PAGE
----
I am not a fan of Christmas and haven’t been for a number of years, so feel free to call me a Scrooge. Many have. Despite that, I try as hard as I can to join in with my friends–sort of a “grin and bear it” attitude–because my mama raised me not to rain on the parades of others. Well, she hated Funny Girl, but you know what I mean. Singing carols, however, or listening to Christmas music on the radio, or decorating my car, or dressing up the dogs? Um. No. Just…no. And Christmas-themed books? Nope. Not going there, either. But I loved Kergan Edwards-Stout’s Songs for the New Depression so much that when he sent me this volume, I gritted my teeth and dove in, finding some pleasant surprises.
Not all the stories are Christmas related. They also revolve around Valentine’s Day, Mother’s Day, Father’s Day, Thanksgiving, and even Mardi Gras. And, as with most short story collections or anthologies, some entries are more successful than others. A few of these tales find themselves burdened with a sentimentality that doesn’t serve Edwards-Stout well. He’s at his best when he’s sharp and cutting, riding the edge to undercut the sweetness or the sadness, depending on how its played. That’s a combination that really works for him, and he manages to hit it more often than not.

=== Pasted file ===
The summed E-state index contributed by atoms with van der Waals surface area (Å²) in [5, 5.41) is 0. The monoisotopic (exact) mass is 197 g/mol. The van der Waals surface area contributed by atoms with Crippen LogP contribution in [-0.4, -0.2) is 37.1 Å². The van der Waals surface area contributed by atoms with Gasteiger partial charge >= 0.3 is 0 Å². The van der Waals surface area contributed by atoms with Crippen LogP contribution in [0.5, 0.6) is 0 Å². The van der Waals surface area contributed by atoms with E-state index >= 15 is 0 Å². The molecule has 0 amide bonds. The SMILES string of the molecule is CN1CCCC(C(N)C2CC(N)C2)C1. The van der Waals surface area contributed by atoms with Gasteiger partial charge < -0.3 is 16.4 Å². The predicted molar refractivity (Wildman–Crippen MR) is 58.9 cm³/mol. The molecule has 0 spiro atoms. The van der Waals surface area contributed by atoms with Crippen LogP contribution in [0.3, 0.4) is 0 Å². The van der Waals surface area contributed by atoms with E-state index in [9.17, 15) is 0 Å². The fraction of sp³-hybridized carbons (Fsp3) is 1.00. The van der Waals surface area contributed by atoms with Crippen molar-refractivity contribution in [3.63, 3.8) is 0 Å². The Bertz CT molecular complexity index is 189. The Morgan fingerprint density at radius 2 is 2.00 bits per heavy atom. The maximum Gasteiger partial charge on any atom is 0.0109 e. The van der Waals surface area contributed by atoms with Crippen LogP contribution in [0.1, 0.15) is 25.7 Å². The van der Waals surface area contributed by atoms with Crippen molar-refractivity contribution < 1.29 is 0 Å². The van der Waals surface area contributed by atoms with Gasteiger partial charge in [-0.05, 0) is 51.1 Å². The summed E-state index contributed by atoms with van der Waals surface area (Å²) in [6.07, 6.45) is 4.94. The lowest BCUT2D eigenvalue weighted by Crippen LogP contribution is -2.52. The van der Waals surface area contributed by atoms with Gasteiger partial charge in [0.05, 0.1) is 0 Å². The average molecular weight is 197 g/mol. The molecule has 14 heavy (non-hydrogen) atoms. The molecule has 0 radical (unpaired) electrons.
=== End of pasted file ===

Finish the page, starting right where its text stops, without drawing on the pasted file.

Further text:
He hits it hard in the opener, “The Nutcracker,” a biting piece about corporate ball-buster Sheila, whose mask of invulnerability drops when she receives the titular souvenir as a gag gift at the office Christmas party. The story is witty, observant, and altogether successful in its portrayal of office manners as well as career goals, and even though Sheila is easy to hate, she becomes a sympathetic figure by the end. This is the kind of story Edwards-Stout tells very, very well.